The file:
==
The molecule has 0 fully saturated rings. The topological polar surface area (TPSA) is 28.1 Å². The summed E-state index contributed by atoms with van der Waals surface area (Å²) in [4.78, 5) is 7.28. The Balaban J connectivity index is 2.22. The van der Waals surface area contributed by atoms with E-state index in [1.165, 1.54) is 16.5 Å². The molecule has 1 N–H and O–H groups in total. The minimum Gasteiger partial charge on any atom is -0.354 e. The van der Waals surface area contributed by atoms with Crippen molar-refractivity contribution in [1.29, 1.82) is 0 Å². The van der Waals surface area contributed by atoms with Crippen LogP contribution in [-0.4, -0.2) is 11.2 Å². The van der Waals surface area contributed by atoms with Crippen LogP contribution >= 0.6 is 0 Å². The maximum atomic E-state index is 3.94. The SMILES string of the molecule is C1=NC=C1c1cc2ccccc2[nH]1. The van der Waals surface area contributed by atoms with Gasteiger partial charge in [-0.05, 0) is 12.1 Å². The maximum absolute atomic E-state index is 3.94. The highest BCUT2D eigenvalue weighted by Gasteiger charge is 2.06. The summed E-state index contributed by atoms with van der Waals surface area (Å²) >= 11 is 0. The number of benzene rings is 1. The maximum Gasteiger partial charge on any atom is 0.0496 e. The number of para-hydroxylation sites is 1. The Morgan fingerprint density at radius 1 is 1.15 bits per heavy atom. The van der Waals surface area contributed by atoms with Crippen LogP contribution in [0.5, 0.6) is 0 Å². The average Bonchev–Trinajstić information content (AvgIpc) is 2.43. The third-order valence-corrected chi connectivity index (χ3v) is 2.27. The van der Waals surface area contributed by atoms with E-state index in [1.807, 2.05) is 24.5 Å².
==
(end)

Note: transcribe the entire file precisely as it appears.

The molecule has 0 fully saturated rings. The topological polar surface area (TPSA) is 28.1 Å². The summed E-state index contributed by atoms with van der Waals surface area (Å²) in [4.78, 5) is 7.28. The Balaban J connectivity index is 2.22. The van der Waals surface area contributed by atoms with E-state index in [1.165, 1.54) is 16.5 Å². The molecule has 1 N–H and O–H groups in total. The minimum Gasteiger partial charge on any atom is -0.354 e. The van der Waals surface area contributed by atoms with Crippen molar-refractivity contribution in [1.29, 1.82) is 0 Å². The van der Waals surface area contributed by atoms with Crippen LogP contribution in [-0.4, -0.2) is 11.2 Å². The van der Waals surface area contributed by atoms with Crippen LogP contribution >= 0.6 is 0 Å². The maximum atomic E-state index is 3.94. The SMILES string of the molecule is C1=NC=C1c1cc2ccccc2[nH]1. The van der Waals surface area contributed by atoms with Gasteiger partial charge in [-0.05, 0) is 12.1 Å². The maximum absolute atomic E-state index is 3.94. The highest BCUT2D eigenvalue weighted by Gasteiger charge is 2.06. The summed E-state index contributed by atoms with van der Waals surface area (Å²) >= 11 is 0. The number of benzene rings is 1. The maximum Gasteiger partial charge on any atom is 0.0496 e. The number of para-hydroxylation sites is 1. The Morgan fingerprint density at radius 1 is 1.15 bits per heavy atom. The van der Waals surface area contributed by atoms with Crippen LogP contribution in [0.5, 0.6) is 0 Å². The average Bonchev–Trinajstić information content (AvgIpc) is 2.43. The third-order valence-corrected chi connectivity index (χ3v) is 2.27. The van der Waals surface area contributed by atoms with E-state index in [1.807, 2.05) is 24.5 Å².